Lanza NL, Valenzuela F, Perez VL, Galor A. The matrix metalloproteinase 9 point-of-care test in dry eye. Ocul Surf. 2016; 14: 189–195. [CrossRef] [PubMed]
Guzman-Aranguez A, Gasull X, Diebold Y, Pintor J. Purinergic receptors in ocular inflammation. Mediators Inflamm. 2014; 2014: 320906. [CrossRef] [PubMed]
Khalafalla MG, Woods LT, Jasmer KJ, et al. P2 receptors as therapeutic targets in the salivary gland: from physiology to dysfunction. Front Pharmacol. 2020; 11: 222. [CrossRef] [PubMed]
Rayah A, Kanellopoulos JM, Di Virgilio F. P2 receptors and immunity. Microbes Infect. 2012; 14: 1254–1262. [CrossRef] [PubMed]
Weisman GA, Yu N, Liao Z, Gonzalez F, Erb L, Seye CI. P2 receptors in health and disease. Biotechnol Genet Eng Rev. 2006; 22: 171–195. [CrossRef] [PubMed]
Sanderson J, Dartt DA, Trinkaus-Randall V, et al. Purines in the eye: recent evidence for the physiological and pathological role of purines in the RPE, retinal neurons, astrocytes, Muller cells, lens, trabecular meshwork, cornea and lacrimal gland. Exp Eye Res. 2014; 127: 270–279. [CrossRef] [PubMed]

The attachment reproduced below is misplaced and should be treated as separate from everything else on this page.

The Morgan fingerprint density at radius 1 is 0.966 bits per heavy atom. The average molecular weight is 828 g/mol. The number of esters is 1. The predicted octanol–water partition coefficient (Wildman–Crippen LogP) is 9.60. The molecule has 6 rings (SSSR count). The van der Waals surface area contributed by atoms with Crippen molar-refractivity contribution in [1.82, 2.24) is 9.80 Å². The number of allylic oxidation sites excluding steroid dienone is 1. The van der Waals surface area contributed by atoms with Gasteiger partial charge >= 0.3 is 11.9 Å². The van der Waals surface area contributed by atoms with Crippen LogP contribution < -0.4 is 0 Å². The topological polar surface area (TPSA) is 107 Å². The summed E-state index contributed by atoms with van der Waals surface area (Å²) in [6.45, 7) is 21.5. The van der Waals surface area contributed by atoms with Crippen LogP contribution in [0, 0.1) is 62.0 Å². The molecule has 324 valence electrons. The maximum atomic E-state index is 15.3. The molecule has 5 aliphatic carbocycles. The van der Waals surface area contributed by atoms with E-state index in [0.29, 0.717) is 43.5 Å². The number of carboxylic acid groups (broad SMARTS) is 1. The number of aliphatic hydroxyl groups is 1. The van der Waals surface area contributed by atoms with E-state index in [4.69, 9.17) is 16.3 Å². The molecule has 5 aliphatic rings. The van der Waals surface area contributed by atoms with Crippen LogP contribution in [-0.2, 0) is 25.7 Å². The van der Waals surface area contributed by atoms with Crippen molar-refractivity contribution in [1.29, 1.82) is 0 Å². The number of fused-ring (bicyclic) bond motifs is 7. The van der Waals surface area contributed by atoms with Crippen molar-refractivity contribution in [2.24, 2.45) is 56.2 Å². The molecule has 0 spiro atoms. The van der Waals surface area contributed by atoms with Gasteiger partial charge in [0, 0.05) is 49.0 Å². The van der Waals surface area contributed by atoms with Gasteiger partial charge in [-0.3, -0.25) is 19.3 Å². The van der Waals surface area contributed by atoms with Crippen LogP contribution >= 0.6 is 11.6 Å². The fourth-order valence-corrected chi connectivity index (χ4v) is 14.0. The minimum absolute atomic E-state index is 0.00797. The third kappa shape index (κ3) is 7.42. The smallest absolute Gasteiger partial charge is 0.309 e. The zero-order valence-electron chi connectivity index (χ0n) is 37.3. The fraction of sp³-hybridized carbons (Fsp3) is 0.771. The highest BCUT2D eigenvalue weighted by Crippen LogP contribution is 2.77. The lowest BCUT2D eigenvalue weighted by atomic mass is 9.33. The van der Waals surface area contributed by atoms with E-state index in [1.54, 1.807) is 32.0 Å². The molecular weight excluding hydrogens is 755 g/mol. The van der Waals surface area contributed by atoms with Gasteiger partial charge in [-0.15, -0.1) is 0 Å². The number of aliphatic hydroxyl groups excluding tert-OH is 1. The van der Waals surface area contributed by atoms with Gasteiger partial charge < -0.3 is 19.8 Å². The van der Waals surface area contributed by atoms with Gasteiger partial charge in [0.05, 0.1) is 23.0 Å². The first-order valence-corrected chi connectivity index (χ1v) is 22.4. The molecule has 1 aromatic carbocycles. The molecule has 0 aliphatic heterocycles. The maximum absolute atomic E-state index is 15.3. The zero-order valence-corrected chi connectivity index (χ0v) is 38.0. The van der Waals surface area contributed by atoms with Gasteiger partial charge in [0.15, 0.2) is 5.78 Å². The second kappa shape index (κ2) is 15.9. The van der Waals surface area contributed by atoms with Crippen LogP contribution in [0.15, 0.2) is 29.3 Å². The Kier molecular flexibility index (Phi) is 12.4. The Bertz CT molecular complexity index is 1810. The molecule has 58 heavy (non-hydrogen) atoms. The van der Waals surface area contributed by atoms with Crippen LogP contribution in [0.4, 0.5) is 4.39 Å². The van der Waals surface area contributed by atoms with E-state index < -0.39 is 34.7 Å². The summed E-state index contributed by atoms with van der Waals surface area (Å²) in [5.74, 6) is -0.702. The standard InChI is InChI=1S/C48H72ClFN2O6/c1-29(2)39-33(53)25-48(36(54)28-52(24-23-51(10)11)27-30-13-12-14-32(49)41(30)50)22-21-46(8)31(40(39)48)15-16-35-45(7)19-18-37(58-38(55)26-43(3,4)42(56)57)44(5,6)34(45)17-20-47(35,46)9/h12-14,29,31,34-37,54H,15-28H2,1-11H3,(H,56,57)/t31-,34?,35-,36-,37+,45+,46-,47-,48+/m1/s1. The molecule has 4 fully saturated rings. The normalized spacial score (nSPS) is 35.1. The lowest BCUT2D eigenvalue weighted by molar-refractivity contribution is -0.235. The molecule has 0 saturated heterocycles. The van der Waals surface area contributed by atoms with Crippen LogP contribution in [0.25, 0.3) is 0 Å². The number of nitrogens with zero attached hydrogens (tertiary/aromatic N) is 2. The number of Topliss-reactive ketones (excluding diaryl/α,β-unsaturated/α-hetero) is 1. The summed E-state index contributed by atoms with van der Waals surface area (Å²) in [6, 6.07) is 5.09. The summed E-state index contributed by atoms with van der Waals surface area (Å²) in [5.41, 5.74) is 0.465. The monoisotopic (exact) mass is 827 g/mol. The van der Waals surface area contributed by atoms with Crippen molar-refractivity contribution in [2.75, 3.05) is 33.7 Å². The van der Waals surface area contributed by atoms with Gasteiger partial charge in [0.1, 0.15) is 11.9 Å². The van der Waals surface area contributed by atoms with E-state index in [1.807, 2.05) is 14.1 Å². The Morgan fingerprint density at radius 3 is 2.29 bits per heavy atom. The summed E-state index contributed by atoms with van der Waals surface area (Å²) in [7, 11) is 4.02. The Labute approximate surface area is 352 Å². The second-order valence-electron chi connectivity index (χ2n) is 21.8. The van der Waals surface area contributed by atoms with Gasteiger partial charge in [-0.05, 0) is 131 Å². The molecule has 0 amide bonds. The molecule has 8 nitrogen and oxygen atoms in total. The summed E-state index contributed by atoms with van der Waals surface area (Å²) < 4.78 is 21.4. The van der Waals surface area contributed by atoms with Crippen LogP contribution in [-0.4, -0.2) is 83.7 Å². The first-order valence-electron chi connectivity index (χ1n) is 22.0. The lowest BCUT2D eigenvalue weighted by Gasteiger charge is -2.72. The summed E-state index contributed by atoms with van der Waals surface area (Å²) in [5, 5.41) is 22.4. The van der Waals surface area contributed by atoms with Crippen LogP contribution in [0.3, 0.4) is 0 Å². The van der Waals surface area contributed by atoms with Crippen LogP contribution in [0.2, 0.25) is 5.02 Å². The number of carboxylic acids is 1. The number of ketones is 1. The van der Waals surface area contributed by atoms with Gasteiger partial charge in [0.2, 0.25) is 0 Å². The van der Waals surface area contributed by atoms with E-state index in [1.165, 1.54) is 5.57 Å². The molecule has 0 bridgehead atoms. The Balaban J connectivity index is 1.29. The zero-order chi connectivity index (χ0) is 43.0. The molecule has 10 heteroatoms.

Degagne E, Grbic DM, Dupuis AA, et al. P2Y2 receptor transcription is increased by NF-kappa B and stimulates cyclooxygenase-2 expression and PGE2 released by intestinal epithelial cells. J Immunol. 2009; 183: 4521–4529. [CrossRef] [PubMed]
Ziberi S, Zuccarini M, Carluccio M, et al. Upregulation of Epithelial-To-Mesenchymal Transition Markers and P2X7 Receptors Is Associated to Increased Invasiveness Caused by P2X7 Receptor Stimulation in Human Glioblastoma Stem Cells. Cells. 2019; 9(1): 85. [CrossRef]